children .... everywhere!". Evacuees,

or "vaccies" as they became know,

have inspired a literature of their own.

Think of C. S. Lewis' Chronicles of

Narnia where it's always winter but

never Christmas, Michelle Magorian's

Goodnight, Mr.Tom and Michael

Morpurgo's Friend or Foe, to name

but three. Often based on truth, they

have heart-rending moments, but the

bravery and resilience of the children

shines through and they are

strengthened by the experience.

Many people, some of them

children, actually choose a way of life

which takes them away from home at

Christmas - missionaries, doctors,

nurses, emergency and rescue

services. The ones I admire most are

the Cathedral choristers who, from

the age of seven or even younger,

provide the hauntingly beautiful music

of our Christmas services but, like the

evacuees and soldiers, they are often

dreadfully homesick. Strangely

enough all of us, whether at home or

far away, can at any time, "tune in" to

a common wavelength for a message

of hope and love. You must listen

carefully, for it won't be a text

message or an email, but "a still small

voice" calling you by name.

When you hear it, it's up to you

how you respond - Jesus is not a

cold-calling, pushy salesman. You

can choose to ignore Him, or you can

choose to open your heart, let Him in

and help Him with His work. But I'm

certain, whatever you decide, He will

say to each and everyone of us,

"Happy Christmas, children ....


Sylvia Bennett

St Chads Church, Linden Avenue, Woodseats

email: office@stchads.org

Church Offices: 15 Camping Lane, Sheffield S8 0GB Page 23 website: www.stchads.org

Tel: (0114) 274 5086



19 Poppy Grace SAYERS


17 Harry James GOLDINGAY



24 Evie Katy GREEN



6 Hilda NEALE (90)


f you have recently had a new baby

and would like to celebrate that

baby’s birth with a service in church

then please come to our

thanksgiving and baptism morning at St

Chad ’s on Saturday 4 th December.

The morning will explain the difference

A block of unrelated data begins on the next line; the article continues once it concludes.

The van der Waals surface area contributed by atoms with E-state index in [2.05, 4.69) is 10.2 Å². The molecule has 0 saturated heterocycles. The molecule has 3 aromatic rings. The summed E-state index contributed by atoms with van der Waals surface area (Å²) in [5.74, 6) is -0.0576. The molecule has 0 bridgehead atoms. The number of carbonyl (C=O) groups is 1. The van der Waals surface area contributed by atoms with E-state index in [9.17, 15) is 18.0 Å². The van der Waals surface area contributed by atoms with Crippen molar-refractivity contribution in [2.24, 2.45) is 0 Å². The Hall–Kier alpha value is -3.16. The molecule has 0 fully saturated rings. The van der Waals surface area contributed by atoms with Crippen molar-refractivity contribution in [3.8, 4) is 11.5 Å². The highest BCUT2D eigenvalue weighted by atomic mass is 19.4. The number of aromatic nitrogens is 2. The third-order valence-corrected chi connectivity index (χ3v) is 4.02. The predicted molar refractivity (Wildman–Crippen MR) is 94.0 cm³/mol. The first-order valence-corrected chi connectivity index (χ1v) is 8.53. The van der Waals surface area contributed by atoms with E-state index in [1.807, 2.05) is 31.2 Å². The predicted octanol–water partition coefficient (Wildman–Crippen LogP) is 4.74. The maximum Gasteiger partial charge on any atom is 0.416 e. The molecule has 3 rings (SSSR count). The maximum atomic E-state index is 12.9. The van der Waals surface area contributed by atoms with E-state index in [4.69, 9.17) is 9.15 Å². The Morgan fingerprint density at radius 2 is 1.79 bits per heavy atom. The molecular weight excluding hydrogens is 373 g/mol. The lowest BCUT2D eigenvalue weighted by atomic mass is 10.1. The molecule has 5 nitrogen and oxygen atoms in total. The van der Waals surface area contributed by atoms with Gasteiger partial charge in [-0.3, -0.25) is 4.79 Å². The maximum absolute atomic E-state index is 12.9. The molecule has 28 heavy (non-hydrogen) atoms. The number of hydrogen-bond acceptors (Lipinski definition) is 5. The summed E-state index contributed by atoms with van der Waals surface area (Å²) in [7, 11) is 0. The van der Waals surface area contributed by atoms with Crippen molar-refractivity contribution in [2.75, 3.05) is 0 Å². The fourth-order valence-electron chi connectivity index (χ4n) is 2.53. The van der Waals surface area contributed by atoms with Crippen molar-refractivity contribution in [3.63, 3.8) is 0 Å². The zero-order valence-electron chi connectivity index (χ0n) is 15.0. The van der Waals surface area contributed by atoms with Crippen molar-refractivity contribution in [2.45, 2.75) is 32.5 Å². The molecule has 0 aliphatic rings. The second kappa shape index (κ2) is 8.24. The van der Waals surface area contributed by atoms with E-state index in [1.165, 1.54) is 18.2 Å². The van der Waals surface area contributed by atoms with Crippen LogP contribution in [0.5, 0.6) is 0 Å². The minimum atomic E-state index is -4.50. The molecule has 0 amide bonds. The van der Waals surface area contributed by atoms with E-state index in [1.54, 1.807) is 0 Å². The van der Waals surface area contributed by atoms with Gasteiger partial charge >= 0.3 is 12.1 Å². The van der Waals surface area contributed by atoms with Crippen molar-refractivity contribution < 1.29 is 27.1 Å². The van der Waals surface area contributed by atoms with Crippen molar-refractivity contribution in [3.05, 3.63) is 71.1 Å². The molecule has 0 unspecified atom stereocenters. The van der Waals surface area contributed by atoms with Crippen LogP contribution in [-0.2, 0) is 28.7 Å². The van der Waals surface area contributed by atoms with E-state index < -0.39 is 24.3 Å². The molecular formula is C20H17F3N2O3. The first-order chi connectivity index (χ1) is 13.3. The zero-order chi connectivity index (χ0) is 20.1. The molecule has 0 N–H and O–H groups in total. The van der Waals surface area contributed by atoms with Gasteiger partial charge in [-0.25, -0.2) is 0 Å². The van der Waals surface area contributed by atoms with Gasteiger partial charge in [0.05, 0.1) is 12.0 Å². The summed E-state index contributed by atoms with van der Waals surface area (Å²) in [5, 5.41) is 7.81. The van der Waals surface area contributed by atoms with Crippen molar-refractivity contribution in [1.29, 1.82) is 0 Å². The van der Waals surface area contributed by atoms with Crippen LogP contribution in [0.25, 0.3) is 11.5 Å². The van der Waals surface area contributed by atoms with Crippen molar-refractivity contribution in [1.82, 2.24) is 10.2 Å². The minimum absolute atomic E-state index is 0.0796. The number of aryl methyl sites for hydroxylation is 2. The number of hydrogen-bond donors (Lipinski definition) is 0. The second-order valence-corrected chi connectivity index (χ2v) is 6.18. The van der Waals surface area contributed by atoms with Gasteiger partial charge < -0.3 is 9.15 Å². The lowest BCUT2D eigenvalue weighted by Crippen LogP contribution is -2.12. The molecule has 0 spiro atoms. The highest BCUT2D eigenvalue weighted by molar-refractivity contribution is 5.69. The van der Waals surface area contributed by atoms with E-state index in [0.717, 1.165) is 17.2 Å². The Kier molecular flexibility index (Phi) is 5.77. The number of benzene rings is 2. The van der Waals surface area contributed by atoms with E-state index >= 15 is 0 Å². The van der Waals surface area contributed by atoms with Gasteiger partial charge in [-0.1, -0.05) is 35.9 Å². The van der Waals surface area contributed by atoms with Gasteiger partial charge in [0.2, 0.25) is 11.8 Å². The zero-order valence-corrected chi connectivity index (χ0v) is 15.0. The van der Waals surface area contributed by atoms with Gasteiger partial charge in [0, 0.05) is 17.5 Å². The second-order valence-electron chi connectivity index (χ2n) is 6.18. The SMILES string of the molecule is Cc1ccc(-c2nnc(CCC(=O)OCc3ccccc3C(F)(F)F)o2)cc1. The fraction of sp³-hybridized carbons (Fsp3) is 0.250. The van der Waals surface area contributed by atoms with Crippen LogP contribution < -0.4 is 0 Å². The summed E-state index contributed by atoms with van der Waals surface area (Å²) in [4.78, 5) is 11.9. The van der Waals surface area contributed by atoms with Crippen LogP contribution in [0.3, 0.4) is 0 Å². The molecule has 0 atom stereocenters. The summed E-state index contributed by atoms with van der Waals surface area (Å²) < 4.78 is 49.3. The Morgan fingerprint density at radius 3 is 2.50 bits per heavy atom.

between the two services and give parents

an opportunity to ask any questions they

might have. Please call the church office

on 0114 274 5086 if you are interested in


For Weddings & Funerals

You don’t have to be a churchgoer to

have a wedding in church, nor do you

have to be ‘religious’ to have a dignified

and meaningful funeral service at St


If you live in

the Woodseats

or Beauchief

area, St Chad’s

would be

delighted to

help you,

whether it is

planning the Big Day or saying goodbye to

a loved one.

For weddings please contact St Chad’s

church office. For funerals please tell

your funeral director that you would like to

have a church service.


At Church House

(56 Abbey Lane)

10am to 12 noon

On the last Saturday of each month.

Bring & Buy (new items)

Handicrafts Home Baking

St Chads Church, Linden Avenue, Woodseats

email: office@stchads.org

Church Offices: 15 Camping Lane, Sheffield S8 0GB Page 24 website: www.stchads.org

Tel: (0114) 274 5086

T op 1 2 toys…

E v e r y y e a r t h e T o y

R e t a i l e r s A s s o c i a t i o n

p r e d i c t s t h e t o p 1 2 b e s t

s e l l i n g t o y s . H e r e ’ s

w h a t i t s a y s f o r 2 0 1 0 :

1 C i t y A i r p o r t

2 F i r e ma n S a m D e l u x

F i r e S t a t i o n P l a y s e t

3 F u r R e a l G o G o

W a l k i n g P u p

4 J e t P a c k B u z z

L i g h t y e a r

5 K i d i z o o m V i d e o C a m

6 M o n o p o l y R e v o l u t i o n

7 M o o n D o u g h B a r n

8 N e r f N S t r i k e

S t a mp e d e E C S